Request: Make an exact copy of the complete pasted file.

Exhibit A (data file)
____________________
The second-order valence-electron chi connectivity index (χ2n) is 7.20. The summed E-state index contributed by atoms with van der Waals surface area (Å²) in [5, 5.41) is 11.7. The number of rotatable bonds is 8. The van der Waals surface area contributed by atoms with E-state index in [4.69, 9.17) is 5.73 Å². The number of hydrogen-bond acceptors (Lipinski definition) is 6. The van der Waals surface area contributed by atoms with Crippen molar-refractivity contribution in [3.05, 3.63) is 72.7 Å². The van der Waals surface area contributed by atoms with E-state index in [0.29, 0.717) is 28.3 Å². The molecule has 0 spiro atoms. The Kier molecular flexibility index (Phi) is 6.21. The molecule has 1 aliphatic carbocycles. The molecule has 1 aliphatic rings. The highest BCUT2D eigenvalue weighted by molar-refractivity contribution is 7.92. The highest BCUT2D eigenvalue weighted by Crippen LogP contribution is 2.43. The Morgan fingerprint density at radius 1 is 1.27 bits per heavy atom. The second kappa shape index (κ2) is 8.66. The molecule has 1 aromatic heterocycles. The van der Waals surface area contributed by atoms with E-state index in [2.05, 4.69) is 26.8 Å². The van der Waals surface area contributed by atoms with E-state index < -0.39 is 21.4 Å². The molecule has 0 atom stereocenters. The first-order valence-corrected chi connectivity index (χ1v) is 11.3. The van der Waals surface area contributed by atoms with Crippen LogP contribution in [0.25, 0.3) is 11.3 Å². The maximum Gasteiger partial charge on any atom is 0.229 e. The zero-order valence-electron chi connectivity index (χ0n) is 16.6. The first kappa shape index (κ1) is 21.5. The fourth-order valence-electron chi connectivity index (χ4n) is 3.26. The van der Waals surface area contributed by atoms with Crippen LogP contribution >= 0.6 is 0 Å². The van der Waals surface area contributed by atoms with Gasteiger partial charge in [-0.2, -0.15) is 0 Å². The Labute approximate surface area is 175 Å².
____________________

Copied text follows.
The second-order valence-electron chi connectivity index (χ2n) is 7.20. The summed E-state index contributed by atoms with van der Waals surface area (Å²) in [5, 5.41) is 11.7. The number of rotatable bonds is 8. The van der Waals surface area contributed by atoms with E-state index in [4.69, 9.17) is 5.73 Å². The number of hydrogen-bond acceptors (Lipinski definition) is 6. The van der Waals surface area contributed by atoms with Crippen molar-refractivity contribution in [3.05, 3.63) is 72.7 Å². The van der Waals surface area contributed by atoms with E-state index in [0.29, 0.717) is 28.3 Å². The molecule has 0 spiro atoms. The Kier molecular flexibility index (Phi) is 6.21. The molecule has 1 aliphatic carbocycles. The molecule has 1 aliphatic rings. The highest BCUT2D eigenvalue weighted by molar-refractivity contribution is 7.92. The highest BCUT2D eigenvalue weighted by Crippen LogP contribution is 2.43. The Morgan fingerprint density at radius 1 is 1.27 bits per heavy atom. The second kappa shape index (κ2) is 8.66. The molecule has 1 aromatic heterocycles. The van der Waals surface area contributed by atoms with E-state index in [2.05, 4.69) is 26.8 Å². The van der Waals surface area contributed by atoms with E-state index < -0.39 is 21.4 Å². The molecule has 0 atom stereocenters. The first-order valence-corrected chi connectivity index (χ1v) is 11.3. The van der Waals surface area contributed by atoms with Crippen LogP contribution in [0.25, 0.3) is 11.3 Å². The maximum Gasteiger partial charge on any atom is 0.229 e. The zero-order valence-electron chi connectivity index (χ0n) is 16.6. The first kappa shape index (κ1) is 21.5. The fourth-order valence-electron chi connectivity index (χ4n) is 3.26. The van der Waals surface area contributed by atoms with Crippen LogP contribution >= 0.6 is 0 Å². The van der Waals surface area contributed by atoms with Gasteiger partial charge in [-0.2, -0.15) is 0 Å². The Labute approximate surface area is 175 Å².